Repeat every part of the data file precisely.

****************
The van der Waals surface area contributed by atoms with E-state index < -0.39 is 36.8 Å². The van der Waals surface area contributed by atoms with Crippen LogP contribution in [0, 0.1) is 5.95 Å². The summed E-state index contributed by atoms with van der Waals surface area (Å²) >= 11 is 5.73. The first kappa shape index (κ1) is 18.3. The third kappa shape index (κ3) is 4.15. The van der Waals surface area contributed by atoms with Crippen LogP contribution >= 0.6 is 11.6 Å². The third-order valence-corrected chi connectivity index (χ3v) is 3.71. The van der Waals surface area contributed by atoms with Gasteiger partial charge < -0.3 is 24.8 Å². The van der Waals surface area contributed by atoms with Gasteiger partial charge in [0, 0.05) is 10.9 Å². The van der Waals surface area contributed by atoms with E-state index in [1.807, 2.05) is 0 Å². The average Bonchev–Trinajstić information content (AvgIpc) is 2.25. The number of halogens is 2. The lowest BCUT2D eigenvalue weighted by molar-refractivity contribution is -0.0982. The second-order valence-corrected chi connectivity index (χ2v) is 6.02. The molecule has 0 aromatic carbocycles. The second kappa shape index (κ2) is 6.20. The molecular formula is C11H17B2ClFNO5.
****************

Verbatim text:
The van der Waals surface area contributed by atoms with E-state index < -0.39 is 36.8 Å². The van der Waals surface area contributed by atoms with Crippen LogP contribution in [0, 0.1) is 5.95 Å². The summed E-state index contributed by atoms with van der Waals surface area (Å²) >= 11 is 5.73. The first kappa shape index (κ1) is 18.3. The third kappa shape index (κ3) is 4.15. The van der Waals surface area contributed by atoms with Crippen LogP contribution >= 0.6 is 11.6 Å². The third-order valence-corrected chi connectivity index (χ3v) is 3.71. The van der Waals surface area contributed by atoms with Gasteiger partial charge < -0.3 is 24.8 Å². The van der Waals surface area contributed by atoms with Gasteiger partial charge in [0, 0.05) is 10.9 Å². The van der Waals surface area contributed by atoms with E-state index in [1.807, 2.05) is 0 Å². The average Bonchev–Trinajstić information content (AvgIpc) is 2.25. The number of halogens is 2. The lowest BCUT2D eigenvalue weighted by molar-refractivity contribution is -0.0982. The second-order valence-corrected chi connectivity index (χ2v) is 6.02. The molecule has 0 aromatic carbocycles. The second kappa shape index (κ2) is 6.20. The molecular formula is C11H17B2ClFNO5.